Over the last week I’ve been fleshing out some new ideas for the sequel to Necrotic City. Some have asked “But what happens to the city?” and this is for them. It’s also for all the people Adrian left behind. I’m really excited about this project and I hope you will be too!
The tough part is figuring out how to turn the future of that place into a story people want to read. Necrotic City portrayed a grim future that readers rightfully noted echoes many of the problems we face today.
“What makes this book so very fascinating (besides the Dantean parallels) is the keenly observed social ills– which are clearly our very own in this day and age, taken to their natural conclusions. From social mores, to credit indenture, to social stratification, to the indifference of each level of society to any below it, to the complicit press, Lydecker has portrayed a world we can instantly identify as an offshoot of today’s trends.” –Jacqueline Simonds’ review of Necrotic City
I wanted to portray where we’re likely to wind up if we keep on the way we are, and reviews like this tell me that I succeeded. Unfortunately that kind of bleak world view doesn’t generally lend itself to sequels.
Looking at where we are and where we’ve been going, I can easily imagine a corporate-run dystopia in our future. Breaking that cycle seems less probable with every passing year. The further we’ve advanced as a society, the less likely revolution has become. We’ve built ourselves a very effective cage.
So how do you go about writing a revolution in a world where every avenue of revolt or escape has been barred?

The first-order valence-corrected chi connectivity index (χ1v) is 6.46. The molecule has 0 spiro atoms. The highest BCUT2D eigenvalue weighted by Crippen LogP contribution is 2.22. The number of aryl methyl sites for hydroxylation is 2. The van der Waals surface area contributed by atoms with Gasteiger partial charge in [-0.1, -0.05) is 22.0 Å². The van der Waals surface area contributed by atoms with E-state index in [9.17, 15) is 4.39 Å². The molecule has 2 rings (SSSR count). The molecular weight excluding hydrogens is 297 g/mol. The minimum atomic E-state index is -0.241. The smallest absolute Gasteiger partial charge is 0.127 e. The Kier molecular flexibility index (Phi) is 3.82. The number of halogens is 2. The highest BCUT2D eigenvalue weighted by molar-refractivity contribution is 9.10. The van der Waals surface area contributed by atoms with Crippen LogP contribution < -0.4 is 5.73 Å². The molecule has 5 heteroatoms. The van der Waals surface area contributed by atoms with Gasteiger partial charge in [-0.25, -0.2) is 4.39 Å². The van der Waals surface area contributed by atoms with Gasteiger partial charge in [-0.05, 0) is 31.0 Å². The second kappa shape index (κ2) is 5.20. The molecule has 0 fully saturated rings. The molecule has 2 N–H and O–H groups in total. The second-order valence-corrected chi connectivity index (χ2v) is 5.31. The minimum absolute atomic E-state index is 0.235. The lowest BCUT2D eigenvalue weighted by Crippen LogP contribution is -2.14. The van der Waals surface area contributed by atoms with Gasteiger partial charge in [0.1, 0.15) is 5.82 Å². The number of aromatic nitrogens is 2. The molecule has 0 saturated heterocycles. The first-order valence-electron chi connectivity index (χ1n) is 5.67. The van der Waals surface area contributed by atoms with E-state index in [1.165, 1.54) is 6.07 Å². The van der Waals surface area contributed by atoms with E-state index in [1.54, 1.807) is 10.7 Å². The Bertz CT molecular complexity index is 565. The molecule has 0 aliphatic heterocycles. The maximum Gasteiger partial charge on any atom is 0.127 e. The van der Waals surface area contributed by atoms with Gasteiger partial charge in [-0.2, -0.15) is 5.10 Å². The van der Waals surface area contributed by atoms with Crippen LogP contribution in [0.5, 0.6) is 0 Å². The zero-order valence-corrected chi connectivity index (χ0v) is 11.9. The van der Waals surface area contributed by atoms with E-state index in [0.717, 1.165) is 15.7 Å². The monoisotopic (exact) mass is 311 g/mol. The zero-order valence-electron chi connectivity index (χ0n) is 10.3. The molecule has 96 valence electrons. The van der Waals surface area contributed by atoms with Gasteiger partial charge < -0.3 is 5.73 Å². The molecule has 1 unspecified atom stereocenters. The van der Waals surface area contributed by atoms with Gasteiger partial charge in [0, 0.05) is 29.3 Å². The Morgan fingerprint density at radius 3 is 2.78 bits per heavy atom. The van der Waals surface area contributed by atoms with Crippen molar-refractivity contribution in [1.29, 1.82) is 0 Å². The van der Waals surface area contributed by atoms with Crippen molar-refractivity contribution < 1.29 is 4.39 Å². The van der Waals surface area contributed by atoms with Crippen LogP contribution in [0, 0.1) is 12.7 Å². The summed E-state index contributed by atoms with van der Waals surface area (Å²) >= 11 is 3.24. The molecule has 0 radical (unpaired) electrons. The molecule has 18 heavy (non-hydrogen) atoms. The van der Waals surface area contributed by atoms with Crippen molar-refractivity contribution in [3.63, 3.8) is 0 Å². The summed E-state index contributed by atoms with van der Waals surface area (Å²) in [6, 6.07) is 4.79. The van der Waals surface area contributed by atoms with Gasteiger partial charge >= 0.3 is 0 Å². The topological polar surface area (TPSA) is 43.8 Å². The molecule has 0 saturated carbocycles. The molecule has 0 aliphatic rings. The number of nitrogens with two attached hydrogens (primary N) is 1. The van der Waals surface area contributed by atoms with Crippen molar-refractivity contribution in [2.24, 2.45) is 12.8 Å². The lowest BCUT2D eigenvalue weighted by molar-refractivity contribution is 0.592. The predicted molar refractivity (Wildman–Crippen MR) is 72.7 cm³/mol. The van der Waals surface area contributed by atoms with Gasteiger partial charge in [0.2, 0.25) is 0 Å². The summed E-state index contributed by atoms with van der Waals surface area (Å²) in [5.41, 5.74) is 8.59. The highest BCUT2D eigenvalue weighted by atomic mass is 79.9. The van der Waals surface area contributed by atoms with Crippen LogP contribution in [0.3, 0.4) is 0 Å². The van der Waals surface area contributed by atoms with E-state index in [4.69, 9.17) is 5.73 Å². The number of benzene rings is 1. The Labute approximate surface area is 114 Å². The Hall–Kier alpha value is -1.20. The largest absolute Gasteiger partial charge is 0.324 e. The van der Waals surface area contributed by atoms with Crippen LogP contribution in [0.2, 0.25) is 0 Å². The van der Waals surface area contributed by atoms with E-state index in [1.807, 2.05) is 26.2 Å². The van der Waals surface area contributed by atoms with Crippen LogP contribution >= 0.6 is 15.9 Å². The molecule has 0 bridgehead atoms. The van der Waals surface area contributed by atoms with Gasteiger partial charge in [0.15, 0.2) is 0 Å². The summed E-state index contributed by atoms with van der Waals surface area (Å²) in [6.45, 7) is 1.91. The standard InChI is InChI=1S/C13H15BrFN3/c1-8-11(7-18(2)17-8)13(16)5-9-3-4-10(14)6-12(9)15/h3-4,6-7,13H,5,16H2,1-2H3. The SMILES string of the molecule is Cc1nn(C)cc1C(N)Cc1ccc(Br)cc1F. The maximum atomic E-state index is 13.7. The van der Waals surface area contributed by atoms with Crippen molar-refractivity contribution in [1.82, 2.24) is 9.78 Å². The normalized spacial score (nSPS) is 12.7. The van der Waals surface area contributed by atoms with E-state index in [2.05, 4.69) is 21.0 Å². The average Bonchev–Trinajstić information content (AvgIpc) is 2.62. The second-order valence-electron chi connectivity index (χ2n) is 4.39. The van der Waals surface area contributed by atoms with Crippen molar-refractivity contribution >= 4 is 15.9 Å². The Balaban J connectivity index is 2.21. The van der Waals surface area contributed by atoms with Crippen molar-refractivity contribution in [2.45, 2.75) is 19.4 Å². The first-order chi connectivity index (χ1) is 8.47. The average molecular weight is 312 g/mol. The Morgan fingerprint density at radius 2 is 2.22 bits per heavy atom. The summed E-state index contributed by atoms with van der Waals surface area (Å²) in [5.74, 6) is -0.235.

Part progressive cyberpunk, part techno thriller, Necrotic Insurgency (working title) documents a dark new turn in the Company’s battle to permanently quell the revolt of the city’s desperately poor masses.
Kay is a smuggler who uses her connection with a rogue AI and the Company’s own communication network to evade Enforcement as she transports refugees and technology through the city’s underground.
Holt is a newly minted Enforcer with a fatal personality flaw: he feels empathy. Worse yet, he has shown signs of having a conscience.
And then there’s the Architect. Every facet of every citizen’s life is weighed, analyzed, and catalogued by her algorithms. Three-quarters of the city’s infrastructure runs on programs she built or improved. Only the Company’s senior-most executives know that she exists; fewer still know that she’s human. Only one person knows that before she sold her soul to the Company and became their Architect, her name was Yulia.
Although quite a few of the characters and concepts will be familiar to readers of Necrotic City, the events described in Insurgency take place some years after the end of the previous book. My intent is to write it in such a way that it can be enjoyed as a sequel or a stand-alone story.
Insurgency is still a ways from completion, but I’ll keep everyone updated as it progresses. Thank you all for sticking around as I work toward releasing this sequel!